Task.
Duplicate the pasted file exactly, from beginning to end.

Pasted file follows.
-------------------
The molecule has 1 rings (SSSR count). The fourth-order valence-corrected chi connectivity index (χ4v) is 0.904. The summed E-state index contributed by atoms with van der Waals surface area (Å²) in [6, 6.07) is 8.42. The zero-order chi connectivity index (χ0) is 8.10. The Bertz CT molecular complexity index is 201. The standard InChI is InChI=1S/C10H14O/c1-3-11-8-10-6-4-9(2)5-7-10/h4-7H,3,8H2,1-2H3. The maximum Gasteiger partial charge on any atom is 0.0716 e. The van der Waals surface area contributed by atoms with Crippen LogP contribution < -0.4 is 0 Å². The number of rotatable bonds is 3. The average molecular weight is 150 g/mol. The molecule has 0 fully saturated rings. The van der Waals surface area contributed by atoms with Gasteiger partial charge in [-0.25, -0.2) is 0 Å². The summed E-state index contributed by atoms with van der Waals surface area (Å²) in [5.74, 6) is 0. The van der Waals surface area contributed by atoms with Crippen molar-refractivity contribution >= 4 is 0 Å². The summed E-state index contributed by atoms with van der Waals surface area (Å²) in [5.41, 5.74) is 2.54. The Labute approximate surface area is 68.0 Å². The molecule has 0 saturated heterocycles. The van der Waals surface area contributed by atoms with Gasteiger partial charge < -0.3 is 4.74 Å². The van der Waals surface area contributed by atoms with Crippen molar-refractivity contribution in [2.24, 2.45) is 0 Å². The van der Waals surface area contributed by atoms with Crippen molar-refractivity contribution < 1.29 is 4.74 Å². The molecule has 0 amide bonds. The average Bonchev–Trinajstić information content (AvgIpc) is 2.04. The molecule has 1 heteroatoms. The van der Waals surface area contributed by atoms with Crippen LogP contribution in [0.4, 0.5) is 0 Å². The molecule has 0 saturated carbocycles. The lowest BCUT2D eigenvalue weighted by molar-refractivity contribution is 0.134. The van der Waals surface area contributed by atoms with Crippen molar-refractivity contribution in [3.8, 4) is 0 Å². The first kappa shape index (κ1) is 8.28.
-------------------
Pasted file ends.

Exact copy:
The molecule has 1 rings (SSSR count). The fourth-order valence-corrected chi connectivity index (χ4v) is 0.904. The summed E-state index contributed by atoms with van der Waals surface area (Å²) in [6, 6.07) is 8.42. The zero-order chi connectivity index (χ0) is 8.10. The Bertz CT molecular complexity index is 201. The standard InChI is InChI=1S/C10H14O/c1-3-11-8-10-6-4-9(2)5-7-10/h4-7H,3,8H2,1-2H3. The maximum Gasteiger partial charge on any atom is 0.0716 e. The van der Waals surface area contributed by atoms with Crippen LogP contribution < -0.4 is 0 Å². The number of rotatable bonds is 3. The average molecular weight is 150 g/mol. The molecule has 0 fully saturated rings. The van der Waals surface area contributed by atoms with Gasteiger partial charge in [-0.25, -0.2) is 0 Å². The summed E-state index contributed by atoms with van der Waals surface area (Å²) in [5.74, 6) is 0. The van der Waals surface area contributed by atoms with Crippen molar-refractivity contribution >= 4 is 0 Å². The summed E-state index contributed by atoms with van der Waals surface area (Å²) in [5.41, 5.74) is 2.54. The Labute approximate surface area is 68.0 Å². The molecule has 0 saturated heterocycles. The van der Waals surface area contributed by atoms with Gasteiger partial charge < -0.3 is 4.74 Å². The van der Waals surface area contributed by atoms with Crippen molar-refractivity contribution in [2.24, 2.45) is 0 Å². The van der Waals surface area contributed by atoms with Crippen molar-refractivity contribution < 1.29 is 4.74 Å². The molecule has 0 amide bonds. The average Bonchev–Trinajstić information content (AvgIpc) is 2.04. The molecule has 1 heteroatoms. The van der Waals surface area contributed by atoms with Crippen LogP contribution in [0.4, 0.5) is 0 Å². The molecule has 0 saturated carbocycles. The lowest BCUT2D eigenvalue weighted by molar-refractivity contribution is 0.134. The van der Waals surface area contributed by atoms with Crippen molar-refractivity contribution in [3.8, 4) is 0 Å². The first kappa shape index (κ1) is 8.28.